course code: AR0494

Le Corbusier called houses “machines for living.” France’s housing projects, as we now know, became machines for alienation.”
Christopher Caldwell, New York Times, November 25, 2005

Are designers to blame for poverty, social tension and urban violence?
After the riots in the French banlieues of 2005, fingers were pointed at the architects and planners responsible for the high-rise suburbs as the culprits behind the alienation, the poverty and ultimately the violence erupting around French cities. Just as 20 years earlier in Broadwater Farm, even Le Corbusier himself was blamed for the street fights that took place. Does architectural form have the power to change people’s behavior in such violent ways as some critics would have you believe? Are these riots insurrections against oppression, or are they part of a culture of violence, that uses modern urban spaces as its theatrical backdrop? Who is to blame? The system, the rioter, the architect?

The broad framework for this lecture series consists of the relationship between certain spatial models and the social processes that take place within them. More specifically, the series deals with the links between the urban master plan and social unrest: the main reason behind organizing it is the series of riots in French suburbs in the fall of 2005, and the debate that followed about the responsibility of architects and urban planners for the social developments within the neighbourhoods they design.

In the last 50 years, large urban development plans have been pointed out as both cause and panacea for urban violence. Political processes, developments in the field of architecture and urbanism, social and economical development and changes in sociology and city geography all play a role in this issue.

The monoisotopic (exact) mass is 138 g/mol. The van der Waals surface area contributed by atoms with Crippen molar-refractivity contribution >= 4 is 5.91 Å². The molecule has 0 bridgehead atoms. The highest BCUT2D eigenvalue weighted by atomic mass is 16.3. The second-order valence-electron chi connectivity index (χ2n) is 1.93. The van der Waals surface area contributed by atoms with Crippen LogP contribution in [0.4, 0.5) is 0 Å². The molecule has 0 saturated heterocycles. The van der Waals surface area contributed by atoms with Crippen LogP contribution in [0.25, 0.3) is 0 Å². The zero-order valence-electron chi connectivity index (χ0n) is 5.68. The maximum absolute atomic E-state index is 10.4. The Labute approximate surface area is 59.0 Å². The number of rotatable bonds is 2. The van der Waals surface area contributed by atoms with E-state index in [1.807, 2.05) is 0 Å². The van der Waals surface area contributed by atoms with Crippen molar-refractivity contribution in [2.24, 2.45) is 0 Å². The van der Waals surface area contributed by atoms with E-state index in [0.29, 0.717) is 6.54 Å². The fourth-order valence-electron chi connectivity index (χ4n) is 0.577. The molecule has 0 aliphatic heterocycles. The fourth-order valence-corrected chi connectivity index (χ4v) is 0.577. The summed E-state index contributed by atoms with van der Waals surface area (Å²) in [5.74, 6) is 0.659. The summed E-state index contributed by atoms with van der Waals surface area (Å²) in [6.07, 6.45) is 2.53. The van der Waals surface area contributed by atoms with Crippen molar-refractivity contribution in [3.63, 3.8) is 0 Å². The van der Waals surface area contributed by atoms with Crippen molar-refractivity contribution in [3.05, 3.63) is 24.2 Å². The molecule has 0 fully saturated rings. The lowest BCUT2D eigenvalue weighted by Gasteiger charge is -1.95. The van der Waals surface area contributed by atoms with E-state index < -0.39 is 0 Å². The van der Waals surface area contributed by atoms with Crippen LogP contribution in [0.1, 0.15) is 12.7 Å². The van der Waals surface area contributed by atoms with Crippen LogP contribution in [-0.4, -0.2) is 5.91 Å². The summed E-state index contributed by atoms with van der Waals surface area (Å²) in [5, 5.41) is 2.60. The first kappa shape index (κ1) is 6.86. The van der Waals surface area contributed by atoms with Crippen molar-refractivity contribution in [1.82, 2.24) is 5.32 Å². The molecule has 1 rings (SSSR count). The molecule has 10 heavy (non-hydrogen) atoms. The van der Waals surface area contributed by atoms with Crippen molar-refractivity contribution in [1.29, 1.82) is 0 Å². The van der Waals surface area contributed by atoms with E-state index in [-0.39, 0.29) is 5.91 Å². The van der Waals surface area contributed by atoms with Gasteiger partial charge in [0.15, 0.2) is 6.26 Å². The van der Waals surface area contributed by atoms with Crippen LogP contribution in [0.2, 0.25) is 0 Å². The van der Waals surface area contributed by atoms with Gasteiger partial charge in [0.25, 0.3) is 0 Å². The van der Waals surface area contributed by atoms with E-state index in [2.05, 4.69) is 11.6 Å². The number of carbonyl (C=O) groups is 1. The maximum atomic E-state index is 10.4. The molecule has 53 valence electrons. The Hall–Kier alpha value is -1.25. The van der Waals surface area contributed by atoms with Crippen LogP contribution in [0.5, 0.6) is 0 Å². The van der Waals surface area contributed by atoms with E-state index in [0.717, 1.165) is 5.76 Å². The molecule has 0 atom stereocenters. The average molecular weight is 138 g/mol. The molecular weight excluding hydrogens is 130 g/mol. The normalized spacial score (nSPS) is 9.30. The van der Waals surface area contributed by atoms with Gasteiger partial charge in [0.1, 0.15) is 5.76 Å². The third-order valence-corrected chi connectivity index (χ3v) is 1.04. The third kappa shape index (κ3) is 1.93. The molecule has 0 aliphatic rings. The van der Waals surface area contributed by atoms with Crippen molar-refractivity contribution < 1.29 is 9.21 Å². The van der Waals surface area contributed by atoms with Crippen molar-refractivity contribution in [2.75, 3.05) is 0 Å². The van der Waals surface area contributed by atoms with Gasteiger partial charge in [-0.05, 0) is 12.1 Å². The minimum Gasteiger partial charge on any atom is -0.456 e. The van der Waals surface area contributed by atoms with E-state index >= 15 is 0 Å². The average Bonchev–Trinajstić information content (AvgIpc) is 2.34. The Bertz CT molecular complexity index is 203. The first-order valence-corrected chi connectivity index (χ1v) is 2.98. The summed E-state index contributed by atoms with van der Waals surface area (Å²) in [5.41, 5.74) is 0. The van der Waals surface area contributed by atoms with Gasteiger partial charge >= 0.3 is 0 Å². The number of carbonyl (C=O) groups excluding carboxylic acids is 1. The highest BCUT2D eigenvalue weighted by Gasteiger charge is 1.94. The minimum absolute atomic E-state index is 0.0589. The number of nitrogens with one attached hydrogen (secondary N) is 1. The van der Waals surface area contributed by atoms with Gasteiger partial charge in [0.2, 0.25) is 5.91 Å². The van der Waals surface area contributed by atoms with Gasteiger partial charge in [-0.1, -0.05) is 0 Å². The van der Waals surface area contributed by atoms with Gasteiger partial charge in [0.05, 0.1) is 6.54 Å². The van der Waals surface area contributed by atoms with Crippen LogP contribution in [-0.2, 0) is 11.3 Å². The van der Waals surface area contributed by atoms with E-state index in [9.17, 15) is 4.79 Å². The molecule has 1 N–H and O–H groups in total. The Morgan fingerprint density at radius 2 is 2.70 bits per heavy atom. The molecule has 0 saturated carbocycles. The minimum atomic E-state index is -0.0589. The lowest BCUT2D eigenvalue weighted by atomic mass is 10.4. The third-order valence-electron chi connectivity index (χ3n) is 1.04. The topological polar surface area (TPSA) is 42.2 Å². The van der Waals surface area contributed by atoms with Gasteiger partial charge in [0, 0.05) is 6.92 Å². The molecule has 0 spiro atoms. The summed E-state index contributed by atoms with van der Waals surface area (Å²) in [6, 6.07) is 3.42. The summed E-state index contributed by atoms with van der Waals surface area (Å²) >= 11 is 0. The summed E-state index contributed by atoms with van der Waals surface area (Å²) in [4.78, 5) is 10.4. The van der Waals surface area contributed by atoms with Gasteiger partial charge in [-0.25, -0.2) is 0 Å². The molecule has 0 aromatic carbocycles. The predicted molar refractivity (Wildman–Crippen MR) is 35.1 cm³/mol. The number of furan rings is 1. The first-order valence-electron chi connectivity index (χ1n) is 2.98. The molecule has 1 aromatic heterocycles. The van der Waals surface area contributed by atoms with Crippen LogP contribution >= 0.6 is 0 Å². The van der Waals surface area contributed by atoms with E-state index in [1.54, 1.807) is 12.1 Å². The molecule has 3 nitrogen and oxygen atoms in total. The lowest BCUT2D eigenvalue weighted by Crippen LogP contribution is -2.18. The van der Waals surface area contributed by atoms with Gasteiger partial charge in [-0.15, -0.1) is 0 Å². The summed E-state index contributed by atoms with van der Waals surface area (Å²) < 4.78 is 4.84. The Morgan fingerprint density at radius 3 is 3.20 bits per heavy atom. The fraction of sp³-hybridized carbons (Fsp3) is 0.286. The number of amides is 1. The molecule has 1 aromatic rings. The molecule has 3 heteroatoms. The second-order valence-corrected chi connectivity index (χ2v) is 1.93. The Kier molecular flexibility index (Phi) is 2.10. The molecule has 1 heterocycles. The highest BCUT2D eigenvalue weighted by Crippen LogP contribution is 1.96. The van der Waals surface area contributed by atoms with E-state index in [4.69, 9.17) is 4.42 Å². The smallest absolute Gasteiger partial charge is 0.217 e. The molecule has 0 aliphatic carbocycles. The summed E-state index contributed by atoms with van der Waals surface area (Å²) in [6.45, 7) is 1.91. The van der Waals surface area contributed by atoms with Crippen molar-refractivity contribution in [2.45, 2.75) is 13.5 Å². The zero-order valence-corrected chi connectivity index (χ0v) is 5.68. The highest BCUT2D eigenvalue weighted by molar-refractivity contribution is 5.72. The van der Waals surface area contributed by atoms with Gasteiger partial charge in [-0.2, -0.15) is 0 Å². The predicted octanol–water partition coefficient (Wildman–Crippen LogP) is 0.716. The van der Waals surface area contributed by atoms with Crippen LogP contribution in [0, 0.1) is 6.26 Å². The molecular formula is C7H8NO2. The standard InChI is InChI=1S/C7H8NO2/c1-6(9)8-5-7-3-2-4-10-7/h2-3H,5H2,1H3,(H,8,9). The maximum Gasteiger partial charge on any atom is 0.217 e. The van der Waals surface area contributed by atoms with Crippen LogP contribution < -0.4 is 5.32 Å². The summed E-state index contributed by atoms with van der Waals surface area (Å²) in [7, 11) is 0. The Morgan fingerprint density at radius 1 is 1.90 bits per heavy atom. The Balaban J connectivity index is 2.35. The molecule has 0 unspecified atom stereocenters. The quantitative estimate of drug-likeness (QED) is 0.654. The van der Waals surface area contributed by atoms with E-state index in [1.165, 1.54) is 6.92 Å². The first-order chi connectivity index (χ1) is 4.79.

The lecture series’ main theme, deals with the question whether certain architectural and urban concepts can lead to unwanted social behaviour – or the other way around: can interventions on an architectural and urban level be catalysts in enforcing socially accepted behaviour? The lectures each deal with a specific example of social unrest in western cities in the last 4 decades, the theory written in response to this unrest, and the current situation in the same areas. The series consist of 6 lectures (available below)and will ultimately lead to a publication


1. “The Original Sin” – Introduction to the Theme.

2. “Burn Baby Burn” – The Race Riots That Destroyed Detroit, 1967

3. “Di Great Inshoreckshan” – The Broadwater farm Riot, 2985

4. “Porno For Pyro’s” – The Justice Riots, Los Angeles, 1992

5. “Racaille!” – The Banlieue Riots, France 2005
Unfortunatly there is no video availeble for this lecture

6*. “Broken city” The 2011 UK riots
Unfortunatly there is no video availeble for this lecture


* The first lecture series took place before the UK riots. Lecture 6 was as that time called   “Rat City” – Epilogue: Environmental Psychology, Urban Dystopias and Crime Prevention.

Happily for you, the video can still been seen on Youtube!

And for those who can’t get enough: we selected some very interesting literature:

Detroit Riots

  • Fine, S., 2007. Violence in the Model City – The Cavanagh Administration Race Relations, and the Detroit Riot of 1967. Michigan: Michigan State University Press
  • Thomas, J.M., 1997. Redevelopment and Race – Planning a finer city in postwar Detroit. Baltimore: The Johns Hopkins University Press.

Broadwater Farm  Riots

Banlieue Riots

Los Angeles Riots

  • Banham, R., 1986. Los Angeles: The Architecture of Four Ecologies. Berkeley: University of California Press

UK Riots